Jewish NBA owner’s ‘Yiddish’ snafu


Talk about auto-correct fails.

In an email to team employees, the Jewish owner of a pro basketball team said he wanted to learn “hoodish.” He apparently meant to write “Yiddish.”

Golden State Warriors co-owner Peter Guber sent out a follow-up email clarifying that the use of “hoodish” (which this writer’s auto-correct keeps trying to change to “goodish”) was not intended as a slur, the San Jose Mercury News reported.

The original email, responding to news that several new players are from foreign countries, said, ”I’m taking rosetta stone to learn Hungarian Serbian Australian swahili and hoodish This year. But it’s nice.”

As the Mercury News noted, the emails come on the heels of controversies in which Jewish NBA owners (Bruce Levenson and Donald Sterling) made racially offensive statements.

Sadly, if Guber is serious about wanting to learn Yiddish, he’ll have to use some resource other than Rosetta Stone. The company offers computerized lessons in 29 languages and dialects, including Hebrew, but no Yiddish. Nor, for that matter, are Hungarian or Serbian included.

In addition, we’re hoping Guber is aware not only that there is no “hoodish” language (on Rosetta Stone or elsewhere), but that Australians speak English (albeit with their own distinctive accent) and not “Australian.”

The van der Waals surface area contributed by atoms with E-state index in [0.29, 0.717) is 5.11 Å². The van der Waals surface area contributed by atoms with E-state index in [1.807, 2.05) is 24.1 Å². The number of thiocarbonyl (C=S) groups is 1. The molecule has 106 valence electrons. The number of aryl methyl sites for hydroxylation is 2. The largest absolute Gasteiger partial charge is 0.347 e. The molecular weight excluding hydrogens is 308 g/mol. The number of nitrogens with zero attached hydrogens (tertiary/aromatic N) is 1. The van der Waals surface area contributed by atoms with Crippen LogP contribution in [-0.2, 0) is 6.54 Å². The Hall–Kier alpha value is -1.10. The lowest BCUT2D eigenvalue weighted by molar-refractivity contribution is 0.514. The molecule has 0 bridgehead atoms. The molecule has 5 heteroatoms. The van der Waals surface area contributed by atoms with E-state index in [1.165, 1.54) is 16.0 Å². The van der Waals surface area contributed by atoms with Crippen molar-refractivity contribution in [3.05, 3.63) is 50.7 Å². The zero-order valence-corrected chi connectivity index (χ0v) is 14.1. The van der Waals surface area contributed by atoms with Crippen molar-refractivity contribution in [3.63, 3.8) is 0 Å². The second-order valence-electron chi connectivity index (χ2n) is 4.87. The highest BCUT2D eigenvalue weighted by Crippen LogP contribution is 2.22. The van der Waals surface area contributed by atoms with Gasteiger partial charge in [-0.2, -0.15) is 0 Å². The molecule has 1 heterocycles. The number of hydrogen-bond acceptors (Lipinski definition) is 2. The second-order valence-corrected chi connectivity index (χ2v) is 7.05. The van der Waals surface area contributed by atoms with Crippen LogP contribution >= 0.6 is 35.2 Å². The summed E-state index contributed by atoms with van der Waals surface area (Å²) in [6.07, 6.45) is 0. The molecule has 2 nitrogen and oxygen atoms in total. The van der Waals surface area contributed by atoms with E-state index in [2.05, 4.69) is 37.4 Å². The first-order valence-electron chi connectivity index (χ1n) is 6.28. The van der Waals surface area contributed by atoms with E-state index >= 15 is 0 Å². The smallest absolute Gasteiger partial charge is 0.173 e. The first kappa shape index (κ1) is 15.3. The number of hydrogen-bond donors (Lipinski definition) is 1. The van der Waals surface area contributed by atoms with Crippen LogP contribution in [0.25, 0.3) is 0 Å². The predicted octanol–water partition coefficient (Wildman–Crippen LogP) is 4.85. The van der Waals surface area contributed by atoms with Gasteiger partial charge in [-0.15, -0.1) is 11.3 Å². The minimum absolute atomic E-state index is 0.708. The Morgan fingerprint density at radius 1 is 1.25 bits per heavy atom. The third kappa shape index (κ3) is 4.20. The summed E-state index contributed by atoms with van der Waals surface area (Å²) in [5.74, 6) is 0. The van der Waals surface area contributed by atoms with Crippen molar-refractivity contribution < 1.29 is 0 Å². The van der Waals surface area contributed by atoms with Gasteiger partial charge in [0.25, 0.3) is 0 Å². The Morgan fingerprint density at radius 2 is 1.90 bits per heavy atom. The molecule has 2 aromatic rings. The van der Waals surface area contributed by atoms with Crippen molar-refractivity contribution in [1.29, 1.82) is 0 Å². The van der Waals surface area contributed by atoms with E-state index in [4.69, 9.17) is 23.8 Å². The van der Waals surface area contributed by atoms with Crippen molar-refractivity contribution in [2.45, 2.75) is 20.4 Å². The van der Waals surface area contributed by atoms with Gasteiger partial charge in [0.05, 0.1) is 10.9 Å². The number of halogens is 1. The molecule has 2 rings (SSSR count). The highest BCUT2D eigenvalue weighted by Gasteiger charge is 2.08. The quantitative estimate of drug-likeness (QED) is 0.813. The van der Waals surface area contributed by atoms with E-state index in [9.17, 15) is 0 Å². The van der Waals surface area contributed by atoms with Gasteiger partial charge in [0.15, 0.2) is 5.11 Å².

French groups drop suit against Google


French groups have settled a lawsuit accusing Google of violating French anti-racism laws because of a function that they say perpetuated anti-Semitic stereotypes.

Google’s “autocomplete” feature suggests the word “juif” or “Jewish” as a top choice in connection with public figures such as Rupert Murdoch, chief executive of News Corp., The New York Times reported.

The terms of the settlement came after court-ordered mediation and are confidential, the newspaper reported. Google has not said whether it would change the feature, but said it will work with the suit’s plaintiffs on efforts to combat anti-racism and anti-Semitism, the paper added.

Among the groups suing Google were SOS Racisme and the French Union of Jewish Students. They argued that by using the term juif, Google was furthering ideas about Jewish conspiracies.

Google has said the feature’s terms are generated by an automatic algorithm that includes frequency of searches linking items.